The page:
PEOPLE v. VARELA

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Supreme Court, Appellate Division, First Department, New York.

The PEOPLE of the State of New York, Respondent, v. William VARELA, Defendant-Appellant.

Decided: May 25, 2000

SULLIVAN, P.J., ROSENBERGER, WILLIAMS, WALLACH and FRIEDMAN, JJ. Yael V. Levy, for Respondent. Rosemary Herbert, for Defendant-Appellant.

Judgment, Supreme Court, Bronx County (Robert Seewald, J.), rendered February 26, 1997, convicting defendant, after a jury trial, of murder in the second degree, and sentencing him to a term of 22 years to life, unanimously affirmed.

 The verdict convicting defendant upon the testimony of five eyewitnesses and numerous corroborating witnesses was not against the weight of the evidence.   On the contrary, we find that the evidence was overwhelming.   Although defendant challenges the credibility of the prosecution witnesses on various grounds, these issues were properly presented to the jury and there is no basis upon which to disturb its findings.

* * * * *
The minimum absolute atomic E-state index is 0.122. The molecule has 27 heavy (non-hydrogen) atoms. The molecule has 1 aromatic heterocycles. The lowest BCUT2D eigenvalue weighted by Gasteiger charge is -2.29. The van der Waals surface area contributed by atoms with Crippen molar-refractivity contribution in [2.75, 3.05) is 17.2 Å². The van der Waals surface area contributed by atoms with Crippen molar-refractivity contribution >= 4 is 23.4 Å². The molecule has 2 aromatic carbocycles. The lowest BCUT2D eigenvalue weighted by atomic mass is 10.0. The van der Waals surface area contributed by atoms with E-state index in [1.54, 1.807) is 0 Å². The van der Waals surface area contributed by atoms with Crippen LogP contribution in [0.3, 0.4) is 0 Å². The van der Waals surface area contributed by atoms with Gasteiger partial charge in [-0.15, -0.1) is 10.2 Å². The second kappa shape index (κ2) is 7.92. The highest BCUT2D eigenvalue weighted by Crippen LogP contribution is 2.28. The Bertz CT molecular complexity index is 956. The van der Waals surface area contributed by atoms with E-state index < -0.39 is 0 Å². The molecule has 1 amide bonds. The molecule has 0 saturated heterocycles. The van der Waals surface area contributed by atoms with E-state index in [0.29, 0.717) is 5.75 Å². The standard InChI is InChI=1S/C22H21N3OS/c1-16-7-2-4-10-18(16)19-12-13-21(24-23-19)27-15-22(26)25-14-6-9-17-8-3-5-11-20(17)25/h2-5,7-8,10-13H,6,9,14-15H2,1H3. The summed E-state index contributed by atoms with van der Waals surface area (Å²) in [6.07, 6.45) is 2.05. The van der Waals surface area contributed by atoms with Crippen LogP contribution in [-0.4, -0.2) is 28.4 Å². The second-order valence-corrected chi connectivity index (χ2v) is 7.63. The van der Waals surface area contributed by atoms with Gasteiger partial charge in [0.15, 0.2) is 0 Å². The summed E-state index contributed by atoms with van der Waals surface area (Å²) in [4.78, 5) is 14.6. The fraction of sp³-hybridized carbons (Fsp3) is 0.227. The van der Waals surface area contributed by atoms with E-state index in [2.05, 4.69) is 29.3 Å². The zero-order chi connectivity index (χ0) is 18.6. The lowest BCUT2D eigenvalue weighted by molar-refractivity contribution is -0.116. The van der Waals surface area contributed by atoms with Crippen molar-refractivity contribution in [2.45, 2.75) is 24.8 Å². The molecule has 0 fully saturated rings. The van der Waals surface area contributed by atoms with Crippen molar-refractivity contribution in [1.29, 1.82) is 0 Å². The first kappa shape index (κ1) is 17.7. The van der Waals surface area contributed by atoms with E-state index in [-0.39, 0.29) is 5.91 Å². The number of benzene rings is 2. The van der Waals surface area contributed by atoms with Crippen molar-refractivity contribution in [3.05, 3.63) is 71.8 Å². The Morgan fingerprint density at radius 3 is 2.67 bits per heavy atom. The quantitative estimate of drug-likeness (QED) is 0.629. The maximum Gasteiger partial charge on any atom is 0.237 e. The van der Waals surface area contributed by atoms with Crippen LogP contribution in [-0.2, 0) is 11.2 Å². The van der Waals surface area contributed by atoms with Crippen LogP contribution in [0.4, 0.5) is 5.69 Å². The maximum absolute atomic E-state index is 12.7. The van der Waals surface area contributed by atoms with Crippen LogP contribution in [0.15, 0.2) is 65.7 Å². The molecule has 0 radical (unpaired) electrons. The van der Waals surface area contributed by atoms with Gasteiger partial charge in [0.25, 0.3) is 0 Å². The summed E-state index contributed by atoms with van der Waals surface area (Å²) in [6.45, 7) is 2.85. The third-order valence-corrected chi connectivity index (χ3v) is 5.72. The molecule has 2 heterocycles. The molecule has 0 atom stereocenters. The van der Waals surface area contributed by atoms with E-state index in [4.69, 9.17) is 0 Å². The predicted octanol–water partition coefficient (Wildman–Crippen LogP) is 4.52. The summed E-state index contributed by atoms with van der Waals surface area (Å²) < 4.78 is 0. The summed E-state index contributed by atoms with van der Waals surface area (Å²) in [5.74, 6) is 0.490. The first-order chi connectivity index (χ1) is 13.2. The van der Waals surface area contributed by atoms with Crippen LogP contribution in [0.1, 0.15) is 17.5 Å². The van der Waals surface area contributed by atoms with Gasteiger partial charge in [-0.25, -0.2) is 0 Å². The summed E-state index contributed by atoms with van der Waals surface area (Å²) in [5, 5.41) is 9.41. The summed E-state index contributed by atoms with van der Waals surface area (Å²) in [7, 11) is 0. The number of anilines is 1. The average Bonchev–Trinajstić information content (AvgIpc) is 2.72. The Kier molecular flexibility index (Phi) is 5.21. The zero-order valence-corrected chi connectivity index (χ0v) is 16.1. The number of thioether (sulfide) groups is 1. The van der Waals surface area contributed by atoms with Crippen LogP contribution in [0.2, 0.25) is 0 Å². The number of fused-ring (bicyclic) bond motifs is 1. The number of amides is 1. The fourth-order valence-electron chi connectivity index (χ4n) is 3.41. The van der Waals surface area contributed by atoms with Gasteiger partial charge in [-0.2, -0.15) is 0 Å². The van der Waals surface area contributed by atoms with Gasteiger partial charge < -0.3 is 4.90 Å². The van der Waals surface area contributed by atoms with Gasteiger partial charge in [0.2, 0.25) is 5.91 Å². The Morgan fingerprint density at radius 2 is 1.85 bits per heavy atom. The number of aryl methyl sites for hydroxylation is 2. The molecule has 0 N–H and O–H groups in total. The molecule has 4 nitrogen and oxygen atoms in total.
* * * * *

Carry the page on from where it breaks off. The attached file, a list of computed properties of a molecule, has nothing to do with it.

Defendant was not prejudiced when the prosecutor, without first establishing a lack of recollection, showed a defense witness a document and asked him if it refreshed his recollection.   The contents of the document were never revealed to the jury, the witness stated that the document would not change his testimony, and the court's charge at the end of the case, which the jury is presumed to have followed, instructed the jury to decide the case based only on the evidence.

 We perceive no abuse of sentencing discretion.

Defendant's remaining contentions are unpreserved and we decline to review them in the interest of justice.   Were we to review these claims, we would reject them.

MEMORANDUM DECISION.